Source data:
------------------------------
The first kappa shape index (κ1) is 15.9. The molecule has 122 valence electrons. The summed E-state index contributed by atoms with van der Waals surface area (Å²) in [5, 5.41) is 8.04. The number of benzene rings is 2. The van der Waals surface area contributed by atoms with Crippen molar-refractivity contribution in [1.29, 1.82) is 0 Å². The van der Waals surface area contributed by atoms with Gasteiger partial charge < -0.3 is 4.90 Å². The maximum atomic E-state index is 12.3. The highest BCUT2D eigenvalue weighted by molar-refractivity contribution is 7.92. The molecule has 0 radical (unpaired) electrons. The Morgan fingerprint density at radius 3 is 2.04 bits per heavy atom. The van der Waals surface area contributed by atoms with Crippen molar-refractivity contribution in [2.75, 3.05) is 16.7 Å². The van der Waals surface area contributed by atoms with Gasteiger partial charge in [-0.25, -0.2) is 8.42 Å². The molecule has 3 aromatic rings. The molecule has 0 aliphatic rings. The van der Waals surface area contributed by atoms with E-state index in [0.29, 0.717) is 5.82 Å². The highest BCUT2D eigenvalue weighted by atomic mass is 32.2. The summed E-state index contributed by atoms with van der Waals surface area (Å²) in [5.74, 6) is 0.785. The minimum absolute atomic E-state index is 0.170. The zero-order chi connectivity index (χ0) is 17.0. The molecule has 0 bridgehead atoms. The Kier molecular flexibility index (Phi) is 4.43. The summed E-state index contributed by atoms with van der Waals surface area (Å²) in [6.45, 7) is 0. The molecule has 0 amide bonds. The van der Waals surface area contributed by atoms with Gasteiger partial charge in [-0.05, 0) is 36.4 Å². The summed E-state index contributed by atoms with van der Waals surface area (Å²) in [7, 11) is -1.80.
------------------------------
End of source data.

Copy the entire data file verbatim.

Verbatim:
The first kappa shape index (κ1) is 15.9. The molecule has 122 valence electrons. The summed E-state index contributed by atoms with van der Waals surface area (Å²) in [5, 5.41) is 8.04. The number of benzene rings is 2. The van der Waals surface area contributed by atoms with Crippen molar-refractivity contribution in [1.29, 1.82) is 0 Å². The van der Waals surface area contributed by atoms with Gasteiger partial charge < -0.3 is 4.90 Å². The maximum atomic E-state index is 12.3. The highest BCUT2D eigenvalue weighted by molar-refractivity contribution is 7.92. The molecule has 0 radical (unpaired) electrons. The Morgan fingerprint density at radius 3 is 2.04 bits per heavy atom. The van der Waals surface area contributed by atoms with Crippen molar-refractivity contribution in [2.75, 3.05) is 16.7 Å². The van der Waals surface area contributed by atoms with Gasteiger partial charge in [-0.25, -0.2) is 8.42 Å². The molecule has 3 aromatic rings. The molecule has 0 aliphatic rings. The van der Waals surface area contributed by atoms with E-state index in [0.29, 0.717) is 5.82 Å². The highest BCUT2D eigenvalue weighted by atomic mass is 32.2. The summed E-state index contributed by atoms with van der Waals surface area (Å²) in [5.74, 6) is 0.785. The minimum absolute atomic E-state index is 0.170. The zero-order chi connectivity index (χ0) is 17.0. The molecule has 0 bridgehead atoms. The Kier molecular flexibility index (Phi) is 4.43. The summed E-state index contributed by atoms with van der Waals surface area (Å²) in [6.45, 7) is 0. The molecule has 0 amide bonds. The van der Waals surface area contributed by atoms with Gasteiger partial charge in [-0.05, 0) is 36.4 Å². The summed E-state index contributed by atoms with van der Waals surface area (Å²) in [7, 11) is -1.80.